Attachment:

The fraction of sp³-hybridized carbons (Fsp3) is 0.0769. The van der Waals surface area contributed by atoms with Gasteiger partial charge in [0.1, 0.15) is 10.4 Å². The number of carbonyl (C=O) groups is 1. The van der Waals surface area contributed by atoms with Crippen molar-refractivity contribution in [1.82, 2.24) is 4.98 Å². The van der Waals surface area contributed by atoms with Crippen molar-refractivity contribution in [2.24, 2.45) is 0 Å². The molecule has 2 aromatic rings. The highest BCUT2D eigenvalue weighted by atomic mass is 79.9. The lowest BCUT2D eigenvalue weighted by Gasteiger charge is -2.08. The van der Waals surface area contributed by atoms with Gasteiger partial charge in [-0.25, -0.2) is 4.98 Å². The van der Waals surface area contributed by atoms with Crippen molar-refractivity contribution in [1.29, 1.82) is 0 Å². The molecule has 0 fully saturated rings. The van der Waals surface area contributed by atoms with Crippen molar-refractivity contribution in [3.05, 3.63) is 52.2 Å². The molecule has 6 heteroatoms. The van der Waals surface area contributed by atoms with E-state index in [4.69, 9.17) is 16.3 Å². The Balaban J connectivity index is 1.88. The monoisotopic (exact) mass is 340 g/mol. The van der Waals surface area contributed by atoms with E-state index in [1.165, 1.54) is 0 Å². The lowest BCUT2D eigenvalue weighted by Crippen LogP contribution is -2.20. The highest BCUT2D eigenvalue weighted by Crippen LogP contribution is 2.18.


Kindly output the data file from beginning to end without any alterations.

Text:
The fraction of sp³-hybridized carbons (Fsp3) is 0.0769. The van der Waals surface area contributed by atoms with Gasteiger partial charge in [0.1, 0.15) is 10.4 Å². The number of carbonyl (C=O) groups is 1. The van der Waals surface area contributed by atoms with Crippen molar-refractivity contribution in [1.82, 2.24) is 4.98 Å². The van der Waals surface area contributed by atoms with Crippen molar-refractivity contribution in [2.24, 2.45) is 0 Å². The molecule has 2 aromatic rings. The highest BCUT2D eigenvalue weighted by atomic mass is 79.9. The lowest BCUT2D eigenvalue weighted by Gasteiger charge is -2.08. The van der Waals surface area contributed by atoms with Gasteiger partial charge in [-0.25, -0.2) is 4.98 Å². The van der Waals surface area contributed by atoms with Crippen molar-refractivity contribution in [1.29, 1.82) is 0 Å². The molecule has 0 fully saturated rings. The van der Waals surface area contributed by atoms with Crippen molar-refractivity contribution in [3.05, 3.63) is 52.2 Å². The molecule has 6 heteroatoms. The van der Waals surface area contributed by atoms with E-state index in [4.69, 9.17) is 16.3 Å². The Balaban J connectivity index is 1.88. The monoisotopic (exact) mass is 340 g/mol. The van der Waals surface area contributed by atoms with E-state index in [1.165, 1.54) is 0 Å². The lowest BCUT2D eigenvalue weighted by Crippen LogP contribution is -2.20. The highest BCUT2D eigenvalue weighted by Crippen LogP contribution is 2.18.